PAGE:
Alexander Medawar "Alex" Garland is an English novelist, screenwriter, film producer and director.
• Richard Preston (Richard Preston, born August 5, 1954 in Cambridge, Massachusetts, U.S., is a New Yorker writer an...)
• Cherie Priest (Cherie Priest is an American novelist and blogger living in Chattanooga, Tennessee.)
• Matthew Reilly (Matthew John Reilly is an Australian action thriller writer. His novels are noted for their fast ...)» All Novelist Interviews
We're here to discuss the implications of the film EX MACHINA currently in theatres and answer any questions you may have.
Well, we're wrapping up now. We'd like to say thanks everyone for sending in your questions, and sorry for those we didn't get to!
Hey guys, thanks for coming over for this AMA!
Most movies tend to portray AI as having an inherent survival instinct, a need to keep existing for some purpose other than to fulfill its primary function. Is this realistic in the real study of artificial intelligence? Could an AI develop it’s own survival instinct? Survival seems to be an innately living trait, an evolutionary result leading living organisms to keep progressing and perfecting. How does this translate to AI and machines? Is this merely a fictional plot device?
I'd say a strong AI may or may not have a survival instinct. That is to say, the true nature of strong AIs is unknown, because they don't exist, and may never exist. That said, other sentient creatures - humans and animals - display survival instincts, so I don't see why one would preclude the possibility that a sentient machine might be the same.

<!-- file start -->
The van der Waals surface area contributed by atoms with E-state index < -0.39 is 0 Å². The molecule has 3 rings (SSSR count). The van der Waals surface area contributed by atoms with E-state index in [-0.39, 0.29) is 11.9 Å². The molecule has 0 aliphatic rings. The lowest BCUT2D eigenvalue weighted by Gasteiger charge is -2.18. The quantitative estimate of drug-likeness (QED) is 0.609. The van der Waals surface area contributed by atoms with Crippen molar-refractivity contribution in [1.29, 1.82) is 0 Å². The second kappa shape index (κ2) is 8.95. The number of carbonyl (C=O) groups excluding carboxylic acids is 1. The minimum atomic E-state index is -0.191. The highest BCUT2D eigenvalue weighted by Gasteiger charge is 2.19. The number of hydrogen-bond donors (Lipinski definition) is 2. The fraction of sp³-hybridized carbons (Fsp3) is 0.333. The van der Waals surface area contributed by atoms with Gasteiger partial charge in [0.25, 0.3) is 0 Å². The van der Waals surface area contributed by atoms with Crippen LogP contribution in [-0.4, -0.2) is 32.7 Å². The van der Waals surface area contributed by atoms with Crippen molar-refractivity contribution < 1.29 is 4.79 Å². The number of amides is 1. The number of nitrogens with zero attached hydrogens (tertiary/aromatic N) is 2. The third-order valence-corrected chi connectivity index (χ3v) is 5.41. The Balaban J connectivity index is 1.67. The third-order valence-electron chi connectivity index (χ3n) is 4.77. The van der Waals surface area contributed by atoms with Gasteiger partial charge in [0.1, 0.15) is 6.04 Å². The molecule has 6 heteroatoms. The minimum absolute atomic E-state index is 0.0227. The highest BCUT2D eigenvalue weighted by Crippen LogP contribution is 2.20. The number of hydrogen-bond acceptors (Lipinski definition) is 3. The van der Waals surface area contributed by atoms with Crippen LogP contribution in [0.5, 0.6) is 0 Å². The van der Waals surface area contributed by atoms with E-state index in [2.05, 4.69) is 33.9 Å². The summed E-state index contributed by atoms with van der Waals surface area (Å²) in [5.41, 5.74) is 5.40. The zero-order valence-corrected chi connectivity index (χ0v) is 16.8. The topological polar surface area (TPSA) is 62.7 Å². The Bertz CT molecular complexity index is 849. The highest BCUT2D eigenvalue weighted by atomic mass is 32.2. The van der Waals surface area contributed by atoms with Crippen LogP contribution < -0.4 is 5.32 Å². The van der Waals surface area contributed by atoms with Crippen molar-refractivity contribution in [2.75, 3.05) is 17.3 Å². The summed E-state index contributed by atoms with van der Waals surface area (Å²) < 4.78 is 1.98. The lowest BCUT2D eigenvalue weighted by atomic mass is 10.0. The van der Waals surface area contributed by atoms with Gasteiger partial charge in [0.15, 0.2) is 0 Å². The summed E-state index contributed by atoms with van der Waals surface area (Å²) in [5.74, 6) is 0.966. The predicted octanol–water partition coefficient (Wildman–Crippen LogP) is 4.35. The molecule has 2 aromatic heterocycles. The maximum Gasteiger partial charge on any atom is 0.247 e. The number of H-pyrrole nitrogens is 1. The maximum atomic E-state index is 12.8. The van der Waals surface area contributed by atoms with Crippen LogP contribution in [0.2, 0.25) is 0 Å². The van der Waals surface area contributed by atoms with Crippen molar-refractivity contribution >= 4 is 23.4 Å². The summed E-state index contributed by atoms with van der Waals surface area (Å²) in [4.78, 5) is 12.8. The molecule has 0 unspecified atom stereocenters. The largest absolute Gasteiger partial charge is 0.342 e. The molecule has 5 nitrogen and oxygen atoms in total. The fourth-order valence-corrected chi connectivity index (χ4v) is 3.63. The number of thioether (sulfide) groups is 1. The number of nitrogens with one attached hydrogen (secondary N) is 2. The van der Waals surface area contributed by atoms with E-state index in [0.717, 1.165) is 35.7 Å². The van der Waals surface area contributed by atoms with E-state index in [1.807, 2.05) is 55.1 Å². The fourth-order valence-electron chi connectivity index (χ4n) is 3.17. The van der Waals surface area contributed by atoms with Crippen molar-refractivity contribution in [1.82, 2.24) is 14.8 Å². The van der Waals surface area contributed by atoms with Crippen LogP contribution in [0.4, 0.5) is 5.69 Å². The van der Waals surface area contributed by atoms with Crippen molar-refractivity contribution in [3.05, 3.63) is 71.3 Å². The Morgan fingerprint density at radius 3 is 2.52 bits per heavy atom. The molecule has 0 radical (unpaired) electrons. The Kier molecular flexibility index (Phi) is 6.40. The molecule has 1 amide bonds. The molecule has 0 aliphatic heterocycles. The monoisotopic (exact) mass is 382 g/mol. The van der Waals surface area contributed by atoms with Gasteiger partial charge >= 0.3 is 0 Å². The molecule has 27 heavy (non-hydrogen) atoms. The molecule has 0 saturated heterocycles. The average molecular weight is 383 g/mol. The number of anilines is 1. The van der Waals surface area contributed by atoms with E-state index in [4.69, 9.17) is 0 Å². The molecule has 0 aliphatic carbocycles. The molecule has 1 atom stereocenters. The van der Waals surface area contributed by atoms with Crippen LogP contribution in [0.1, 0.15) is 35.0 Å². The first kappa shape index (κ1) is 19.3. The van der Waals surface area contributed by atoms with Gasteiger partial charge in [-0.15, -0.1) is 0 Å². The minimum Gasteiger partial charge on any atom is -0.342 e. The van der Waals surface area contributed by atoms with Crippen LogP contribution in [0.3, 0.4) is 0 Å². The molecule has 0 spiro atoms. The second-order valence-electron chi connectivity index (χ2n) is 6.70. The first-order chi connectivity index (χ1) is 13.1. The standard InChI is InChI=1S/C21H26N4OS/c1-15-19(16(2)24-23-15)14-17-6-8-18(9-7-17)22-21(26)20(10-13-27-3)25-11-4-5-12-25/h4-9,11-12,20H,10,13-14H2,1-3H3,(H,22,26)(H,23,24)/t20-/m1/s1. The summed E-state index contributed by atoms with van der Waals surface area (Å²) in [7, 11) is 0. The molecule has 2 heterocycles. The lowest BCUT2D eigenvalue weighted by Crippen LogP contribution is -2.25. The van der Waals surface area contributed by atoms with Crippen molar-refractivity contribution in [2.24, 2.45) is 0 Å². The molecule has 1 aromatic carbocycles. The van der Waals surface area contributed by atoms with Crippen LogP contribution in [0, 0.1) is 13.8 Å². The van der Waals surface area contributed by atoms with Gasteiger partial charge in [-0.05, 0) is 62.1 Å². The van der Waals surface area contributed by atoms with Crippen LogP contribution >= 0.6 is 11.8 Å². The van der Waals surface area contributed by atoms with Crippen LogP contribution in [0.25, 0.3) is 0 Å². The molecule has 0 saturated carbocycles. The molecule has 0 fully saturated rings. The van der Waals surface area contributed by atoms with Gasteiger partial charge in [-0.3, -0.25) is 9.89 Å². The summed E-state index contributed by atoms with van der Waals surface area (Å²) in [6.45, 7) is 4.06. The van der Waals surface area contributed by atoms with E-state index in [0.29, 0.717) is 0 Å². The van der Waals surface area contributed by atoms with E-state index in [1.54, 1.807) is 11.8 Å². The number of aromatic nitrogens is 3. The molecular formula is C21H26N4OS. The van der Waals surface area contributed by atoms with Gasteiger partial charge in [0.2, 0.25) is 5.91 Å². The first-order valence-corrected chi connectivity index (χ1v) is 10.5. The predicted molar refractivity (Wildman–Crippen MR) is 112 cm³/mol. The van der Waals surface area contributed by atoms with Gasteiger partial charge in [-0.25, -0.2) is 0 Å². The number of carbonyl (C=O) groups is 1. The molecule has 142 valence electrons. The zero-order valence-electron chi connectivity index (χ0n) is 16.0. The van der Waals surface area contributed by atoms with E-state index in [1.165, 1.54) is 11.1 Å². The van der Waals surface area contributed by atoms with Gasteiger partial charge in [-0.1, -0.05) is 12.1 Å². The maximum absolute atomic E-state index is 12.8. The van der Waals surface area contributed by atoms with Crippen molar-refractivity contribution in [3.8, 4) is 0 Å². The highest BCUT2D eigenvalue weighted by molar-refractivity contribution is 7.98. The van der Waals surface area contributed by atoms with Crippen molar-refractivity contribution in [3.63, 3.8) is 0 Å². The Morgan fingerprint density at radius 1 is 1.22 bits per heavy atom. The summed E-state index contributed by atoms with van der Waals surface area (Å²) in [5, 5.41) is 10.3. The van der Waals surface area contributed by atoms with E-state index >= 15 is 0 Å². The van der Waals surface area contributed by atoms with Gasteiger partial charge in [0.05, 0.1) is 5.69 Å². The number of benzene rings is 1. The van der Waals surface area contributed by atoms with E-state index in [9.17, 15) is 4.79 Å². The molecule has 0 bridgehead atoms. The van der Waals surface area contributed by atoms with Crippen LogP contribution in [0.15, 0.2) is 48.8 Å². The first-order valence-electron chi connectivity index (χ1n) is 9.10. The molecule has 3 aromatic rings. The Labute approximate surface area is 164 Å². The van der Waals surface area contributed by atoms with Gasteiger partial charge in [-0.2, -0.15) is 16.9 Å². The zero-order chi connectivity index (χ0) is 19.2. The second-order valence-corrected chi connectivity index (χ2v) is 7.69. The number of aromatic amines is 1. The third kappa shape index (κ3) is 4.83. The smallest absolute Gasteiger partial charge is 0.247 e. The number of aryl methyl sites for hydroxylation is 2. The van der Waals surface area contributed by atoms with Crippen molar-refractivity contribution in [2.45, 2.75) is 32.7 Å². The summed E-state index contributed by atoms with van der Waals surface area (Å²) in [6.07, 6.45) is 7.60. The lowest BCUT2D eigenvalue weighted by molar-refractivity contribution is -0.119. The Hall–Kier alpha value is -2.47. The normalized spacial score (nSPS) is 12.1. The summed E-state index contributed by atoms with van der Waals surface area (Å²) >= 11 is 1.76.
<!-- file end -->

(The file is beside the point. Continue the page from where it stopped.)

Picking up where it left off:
Alex, loved Ex Machina. Quick question: I've wondered about the battery issue with Ava. Is that something you gave any thought to? Because one can view the ending in very different ways, depending on whether she has a long-lasting battery or one that would crap out in a few days.
Thank you. Re: batteries, I had some idea that she used induction plates to charge (there are a few dotted around her room, which she presses her hand to) and that in the future of the film, induction plates were more powerful and readily available than they are now...
My friend and I saw your movie and we really liked it.
His question is: Did Nathan simply forget programming empathy into Ava? (because she is egoistic, doesnt care if caleb is ok...) Or did she behave like that because she has been developed and programmed as an "adult" or at least with the intelligence of an adult (compared to the mind of a child) and wanted to be free (no matter what). Shouldnt he better let her "age" ( and grow up like a human baby does) because thats actually defines us (humans). We develop. We dont simply start as grown ups.
Ava has empathy! It's just not directed at the men. It's directed at the other machines (and they direct it back at her). In other words her empathy is selective, which for me is a very human trait...
In terms of her education, her capacity for learning I think would be very different to ours, and could have certain kinds of information effectively preinstalled.
Hey Alex! Congrats on the success of the movie! How was the transition from writing to directing? What did you learn from some of the great directors you worked with? Sunshine is one of the best movies ever made, hope you keep it up!
Transition from writing to directing was small, from my point of view. I was working with a large team of people I'd worked with many times. The main thing I learned from previous productions was to have faith in the collaboration and your collaborators. Don't get in their way.
How strong was Ava? I understood she was weaker than Nathan, but strong enough to stab. And more generally: how strong could and should robots be?
We figured Ava had a similar level of strength and weight as her human equivalent.
I'm not sure robot's 'should' have any particular level of strength. As strong as they need to be for what they need to do, I guess.
Do you think that any form of strong AI would not be comfortable with isolation?